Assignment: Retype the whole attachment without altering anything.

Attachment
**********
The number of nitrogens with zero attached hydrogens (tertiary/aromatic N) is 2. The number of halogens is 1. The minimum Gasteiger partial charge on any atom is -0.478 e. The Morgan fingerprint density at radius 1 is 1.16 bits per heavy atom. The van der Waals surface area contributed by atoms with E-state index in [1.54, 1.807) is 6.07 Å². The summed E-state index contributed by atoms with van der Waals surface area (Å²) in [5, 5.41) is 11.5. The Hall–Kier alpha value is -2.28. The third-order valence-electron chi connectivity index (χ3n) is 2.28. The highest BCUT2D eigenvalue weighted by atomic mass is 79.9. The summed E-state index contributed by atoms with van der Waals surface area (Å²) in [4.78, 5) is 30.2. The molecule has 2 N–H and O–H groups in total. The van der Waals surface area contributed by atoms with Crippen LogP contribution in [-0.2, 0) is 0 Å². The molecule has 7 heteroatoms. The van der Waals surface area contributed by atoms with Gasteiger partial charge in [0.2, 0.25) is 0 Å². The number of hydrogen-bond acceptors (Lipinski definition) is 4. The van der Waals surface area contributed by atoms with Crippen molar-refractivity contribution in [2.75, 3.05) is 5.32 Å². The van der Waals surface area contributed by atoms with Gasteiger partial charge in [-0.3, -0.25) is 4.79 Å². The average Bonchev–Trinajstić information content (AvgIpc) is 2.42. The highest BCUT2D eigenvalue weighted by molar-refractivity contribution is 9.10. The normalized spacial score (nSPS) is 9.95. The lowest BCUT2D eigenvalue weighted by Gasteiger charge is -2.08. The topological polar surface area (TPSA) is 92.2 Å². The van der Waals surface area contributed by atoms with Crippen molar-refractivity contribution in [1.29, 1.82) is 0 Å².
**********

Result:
The number of nitrogens with zero attached hydrogens (tertiary/aromatic N) is 2. The number of halogens is 1. The minimum Gasteiger partial charge on any atom is -0.478 e. The Morgan fingerprint density at radius 1 is 1.16 bits per heavy atom. The van der Waals surface area contributed by atoms with E-state index in [1.54, 1.807) is 6.07 Å². The summed E-state index contributed by atoms with van der Waals surface area (Å²) in [5, 5.41) is 11.5. The Hall–Kier alpha value is -2.28. The third-order valence-electron chi connectivity index (χ3n) is 2.28. The highest BCUT2D eigenvalue weighted by atomic mass is 79.9. The summed E-state index contributed by atoms with van der Waals surface area (Å²) in [4.78, 5) is 30.2. The molecule has 2 N–H and O–H groups in total. The van der Waals surface area contributed by atoms with Crippen LogP contribution in [-0.2, 0) is 0 Å². The molecule has 7 heteroatoms. The van der Waals surface area contributed by atoms with Gasteiger partial charge in [0.2, 0.25) is 0 Å². The number of hydrogen-bond acceptors (Lipinski definition) is 4. The van der Waals surface area contributed by atoms with Crippen molar-refractivity contribution in [2.75, 3.05) is 5.32 Å². The van der Waals surface area contributed by atoms with Gasteiger partial charge in [-0.3, -0.25) is 4.79 Å². The average Bonchev–Trinajstić information content (AvgIpc) is 2.42. The highest BCUT2D eigenvalue weighted by molar-refractivity contribution is 9.10. The normalized spacial score (nSPS) is 9.95. The lowest BCUT2D eigenvalue weighted by Gasteiger charge is -2.08. The topological polar surface area (TPSA) is 92.2 Å². The van der Waals surface area contributed by atoms with Crippen molar-refractivity contribution in [1.29, 1.82) is 0 Å².